It's an obscure hybrid of tuba and saxophone and evolved from the serpent, this rich-toned keyed brass instrument has a mouthpiece that makes it part of the bugle family. Very much out of vogue but perhaps making a comeback, the ophicleide's name (pronounced ‘offyclyde’) comes from the Greek word ophis (ὄφις) "serpent" and kleis (κλείς) "keys", since it was conceived of as a serpent with keys. It also resembles the sudophone, but originates from the older serpent, a Renaissance instrument with a curved body and key holes that were often out of tune or hard to play.
The ophicleide was invented in 1817 and patented in 1821 by French instrument maker Jean Hilaire Asté (also known as Halary or Haleri) to extend the keyed bugle or Royal Kent bugle family. In the 19th century it became an important brass instrument, featuring in many orchestral works, from Olimpie by Gaspare Spontini in 1819, to Felix Mendelssohn's Elias and Overture to A Midsummer Night's Dream (originally scored for English bass horn) and Berlioz's Symphonie Fantastique, originally also included the serpent.
It appears in many French mid-19th century serious operas by Meyerbeer, Halevy, Saint-Saëns, and Auber, English operas by Michael Balfe, Vincent Wallace, and was also a cornerstone instrument for Verdi and Wagner.
Images of the instrument are rare, but there is a delightfully comic depiction of the difficulties of playing shown in a 19th-century series of priest Monsieur le Curé and his Ophicleide printed by Albert Bergeret & Co., in Nancy, France. Here are a few more
Unlike the saxophone and other brass instruments, it works in a counterintuitive way – instead of covering holes, the keys mostly uncover when pressed for different notes. It can be unwieldly and difficult to play, but when do correctly, has a rich, distinctive sound. John Elliot explains more about the instrument and talks about its role in Berlioz's Symphonie Fantastique:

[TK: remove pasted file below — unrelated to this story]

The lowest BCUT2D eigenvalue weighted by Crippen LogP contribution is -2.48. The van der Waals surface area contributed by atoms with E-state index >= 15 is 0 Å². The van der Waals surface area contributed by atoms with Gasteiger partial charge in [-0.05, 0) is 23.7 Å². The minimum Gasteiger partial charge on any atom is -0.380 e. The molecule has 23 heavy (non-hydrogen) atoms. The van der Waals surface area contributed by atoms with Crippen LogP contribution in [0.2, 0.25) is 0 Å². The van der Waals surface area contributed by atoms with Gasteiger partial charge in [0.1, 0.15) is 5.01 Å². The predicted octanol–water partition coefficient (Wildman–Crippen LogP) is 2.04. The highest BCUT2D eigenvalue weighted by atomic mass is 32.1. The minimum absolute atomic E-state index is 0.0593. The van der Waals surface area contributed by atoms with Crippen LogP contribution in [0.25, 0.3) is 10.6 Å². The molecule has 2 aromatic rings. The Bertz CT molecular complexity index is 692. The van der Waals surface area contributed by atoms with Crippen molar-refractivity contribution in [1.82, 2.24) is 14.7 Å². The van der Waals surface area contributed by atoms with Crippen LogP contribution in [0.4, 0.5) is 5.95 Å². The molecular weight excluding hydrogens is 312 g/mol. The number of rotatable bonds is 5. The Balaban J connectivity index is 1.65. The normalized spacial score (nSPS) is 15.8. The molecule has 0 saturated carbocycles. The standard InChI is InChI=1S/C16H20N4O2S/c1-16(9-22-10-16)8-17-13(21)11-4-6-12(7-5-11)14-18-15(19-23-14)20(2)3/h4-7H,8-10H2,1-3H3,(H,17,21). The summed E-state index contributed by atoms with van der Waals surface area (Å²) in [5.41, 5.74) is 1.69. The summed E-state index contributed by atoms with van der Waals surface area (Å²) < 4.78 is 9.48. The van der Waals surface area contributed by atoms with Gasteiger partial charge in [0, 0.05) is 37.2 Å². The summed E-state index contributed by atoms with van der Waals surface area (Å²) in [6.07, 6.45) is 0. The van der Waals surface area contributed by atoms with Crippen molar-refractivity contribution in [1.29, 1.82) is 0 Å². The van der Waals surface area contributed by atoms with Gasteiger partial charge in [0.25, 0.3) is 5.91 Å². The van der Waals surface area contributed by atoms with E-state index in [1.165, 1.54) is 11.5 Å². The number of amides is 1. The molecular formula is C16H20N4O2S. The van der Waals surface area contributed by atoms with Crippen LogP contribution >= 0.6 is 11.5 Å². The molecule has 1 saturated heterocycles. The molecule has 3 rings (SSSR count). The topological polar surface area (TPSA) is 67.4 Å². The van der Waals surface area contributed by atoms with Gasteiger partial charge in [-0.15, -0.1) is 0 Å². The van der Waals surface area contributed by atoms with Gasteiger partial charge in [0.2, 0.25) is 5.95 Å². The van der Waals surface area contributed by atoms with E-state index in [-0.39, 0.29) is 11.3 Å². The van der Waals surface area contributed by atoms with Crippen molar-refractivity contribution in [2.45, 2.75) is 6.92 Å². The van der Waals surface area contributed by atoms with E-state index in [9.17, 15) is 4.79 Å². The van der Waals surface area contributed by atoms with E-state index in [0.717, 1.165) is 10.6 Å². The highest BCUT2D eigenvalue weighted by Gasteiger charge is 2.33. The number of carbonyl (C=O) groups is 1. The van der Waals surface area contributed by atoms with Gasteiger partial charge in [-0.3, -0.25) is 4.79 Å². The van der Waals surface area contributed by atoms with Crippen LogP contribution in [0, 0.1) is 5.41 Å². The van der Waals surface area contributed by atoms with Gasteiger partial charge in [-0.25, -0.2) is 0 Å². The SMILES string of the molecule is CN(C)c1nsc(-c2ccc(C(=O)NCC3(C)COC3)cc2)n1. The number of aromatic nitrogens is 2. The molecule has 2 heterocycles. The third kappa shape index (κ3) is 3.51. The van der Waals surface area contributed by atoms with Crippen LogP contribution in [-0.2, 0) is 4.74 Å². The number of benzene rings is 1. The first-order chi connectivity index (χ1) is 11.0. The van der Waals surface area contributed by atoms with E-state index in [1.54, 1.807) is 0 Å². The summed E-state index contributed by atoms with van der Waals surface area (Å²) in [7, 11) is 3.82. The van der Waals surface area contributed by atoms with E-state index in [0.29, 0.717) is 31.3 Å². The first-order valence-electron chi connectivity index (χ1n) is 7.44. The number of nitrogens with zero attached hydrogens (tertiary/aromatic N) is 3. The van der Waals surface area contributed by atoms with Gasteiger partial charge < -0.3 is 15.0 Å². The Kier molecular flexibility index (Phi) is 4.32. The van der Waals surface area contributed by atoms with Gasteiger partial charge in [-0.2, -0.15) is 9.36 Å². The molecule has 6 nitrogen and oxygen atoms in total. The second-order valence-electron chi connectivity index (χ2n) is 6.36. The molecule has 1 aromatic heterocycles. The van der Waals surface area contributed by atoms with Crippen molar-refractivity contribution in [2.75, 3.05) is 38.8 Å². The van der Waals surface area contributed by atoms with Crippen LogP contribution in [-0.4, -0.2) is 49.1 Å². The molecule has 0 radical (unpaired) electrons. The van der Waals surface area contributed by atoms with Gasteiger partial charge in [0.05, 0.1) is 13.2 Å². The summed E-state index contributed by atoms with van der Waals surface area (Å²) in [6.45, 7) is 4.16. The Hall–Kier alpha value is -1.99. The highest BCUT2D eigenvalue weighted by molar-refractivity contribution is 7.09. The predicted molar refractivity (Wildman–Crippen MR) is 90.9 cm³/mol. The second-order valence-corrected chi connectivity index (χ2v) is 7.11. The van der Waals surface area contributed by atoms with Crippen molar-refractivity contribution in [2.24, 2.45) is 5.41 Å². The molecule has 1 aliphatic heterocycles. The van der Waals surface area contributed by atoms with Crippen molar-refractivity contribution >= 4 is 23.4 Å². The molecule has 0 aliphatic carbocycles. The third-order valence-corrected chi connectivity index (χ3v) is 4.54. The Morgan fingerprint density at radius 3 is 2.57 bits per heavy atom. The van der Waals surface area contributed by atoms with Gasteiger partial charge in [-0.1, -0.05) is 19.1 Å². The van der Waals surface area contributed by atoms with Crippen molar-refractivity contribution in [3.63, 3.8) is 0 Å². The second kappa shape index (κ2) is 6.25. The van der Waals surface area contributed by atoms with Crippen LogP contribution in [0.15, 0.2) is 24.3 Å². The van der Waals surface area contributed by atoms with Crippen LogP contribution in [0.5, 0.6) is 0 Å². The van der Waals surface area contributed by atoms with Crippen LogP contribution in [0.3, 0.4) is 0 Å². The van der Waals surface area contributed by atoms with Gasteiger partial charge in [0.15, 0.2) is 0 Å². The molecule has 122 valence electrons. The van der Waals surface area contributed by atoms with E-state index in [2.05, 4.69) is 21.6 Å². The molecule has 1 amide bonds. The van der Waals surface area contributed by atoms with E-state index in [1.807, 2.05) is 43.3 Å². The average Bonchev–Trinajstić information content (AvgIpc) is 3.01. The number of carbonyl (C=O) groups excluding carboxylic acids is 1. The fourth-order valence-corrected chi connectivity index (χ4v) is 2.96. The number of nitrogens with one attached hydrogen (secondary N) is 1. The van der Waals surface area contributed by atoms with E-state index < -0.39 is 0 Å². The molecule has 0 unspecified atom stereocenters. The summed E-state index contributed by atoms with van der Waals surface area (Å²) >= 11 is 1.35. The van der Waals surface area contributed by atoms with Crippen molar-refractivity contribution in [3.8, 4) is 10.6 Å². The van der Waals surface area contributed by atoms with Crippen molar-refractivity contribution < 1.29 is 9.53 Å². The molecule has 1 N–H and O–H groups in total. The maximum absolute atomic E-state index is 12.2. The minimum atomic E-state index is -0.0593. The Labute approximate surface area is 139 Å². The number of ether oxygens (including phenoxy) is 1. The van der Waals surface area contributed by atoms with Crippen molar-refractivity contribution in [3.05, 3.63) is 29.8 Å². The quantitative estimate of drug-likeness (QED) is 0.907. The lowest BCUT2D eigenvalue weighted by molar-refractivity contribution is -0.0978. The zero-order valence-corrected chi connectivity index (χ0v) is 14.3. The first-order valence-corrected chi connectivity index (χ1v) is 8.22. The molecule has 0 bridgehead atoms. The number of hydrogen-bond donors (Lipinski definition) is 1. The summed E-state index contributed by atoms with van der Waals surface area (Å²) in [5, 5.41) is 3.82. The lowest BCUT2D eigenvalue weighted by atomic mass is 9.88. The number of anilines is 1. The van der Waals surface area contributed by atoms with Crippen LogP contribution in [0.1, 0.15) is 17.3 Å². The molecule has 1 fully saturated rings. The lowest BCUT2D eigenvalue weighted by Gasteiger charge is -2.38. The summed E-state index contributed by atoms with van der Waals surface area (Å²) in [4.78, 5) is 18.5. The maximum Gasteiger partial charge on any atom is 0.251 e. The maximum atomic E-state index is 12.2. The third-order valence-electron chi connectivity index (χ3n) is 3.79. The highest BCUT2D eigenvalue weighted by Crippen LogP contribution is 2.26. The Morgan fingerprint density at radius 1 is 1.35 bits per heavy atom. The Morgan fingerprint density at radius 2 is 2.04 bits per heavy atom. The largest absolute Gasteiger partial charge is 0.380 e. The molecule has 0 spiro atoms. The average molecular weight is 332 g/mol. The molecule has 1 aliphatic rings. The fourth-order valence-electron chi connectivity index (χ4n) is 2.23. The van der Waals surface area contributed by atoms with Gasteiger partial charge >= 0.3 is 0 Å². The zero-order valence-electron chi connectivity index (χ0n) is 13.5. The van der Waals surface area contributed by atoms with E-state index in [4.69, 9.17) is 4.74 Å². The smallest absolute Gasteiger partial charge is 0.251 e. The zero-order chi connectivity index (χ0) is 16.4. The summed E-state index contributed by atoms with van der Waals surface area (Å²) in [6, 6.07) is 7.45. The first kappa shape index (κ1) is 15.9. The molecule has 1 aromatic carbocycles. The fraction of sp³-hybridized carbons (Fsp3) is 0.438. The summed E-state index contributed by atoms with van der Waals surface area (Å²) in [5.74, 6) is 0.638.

And here's an except from the Dies Irae taken from that same Berlioz work:
Tony George demonstrates the Wessex Ophicleide
Continuing the Wessex connection, here's Gabriel Fauré's Après un rêve, featuring the B-flat ophicleide:
It also features in Arthur Sullivan's a popular work by the composer before he teamed up with the lyricist W.S. Gilbert, the Overture Di Ballo:
Here we can also catch the Sydney Ophicleide Quartet playing the ophicleide in Mendelssohn's Festlied zur Stiftungsfeier and Telemann's Allegro from Quartet a 4:
The 20th-century American composer William Perry wrote a Concerto for Ophicleide and Orchestra for the Australian virtuoso, Nick Byrne.
Until it was superseded by the saxophone, the ophicleide (also called oficleide) was used in Brazilian choro bands well into the 20th century – soloist Irineu de Almeida as a prominent player. Let's enjoy an excerpt from this video, at 1m45sec:
And here's more with a solo introduction:
And a jaunty piece called Pisca-Pasca:
Any other ophicleide music or images come to mind? Feel free to share other examples in songs, instrumentals, on albums, or other contexts in comments below. You can also get in touch the contact page, and also visit us on social media: Song Bar Twitter, Song Bar Facebook. Song Bar YouTube. and Song Bar Instagram. Please subscribe, follow and share.
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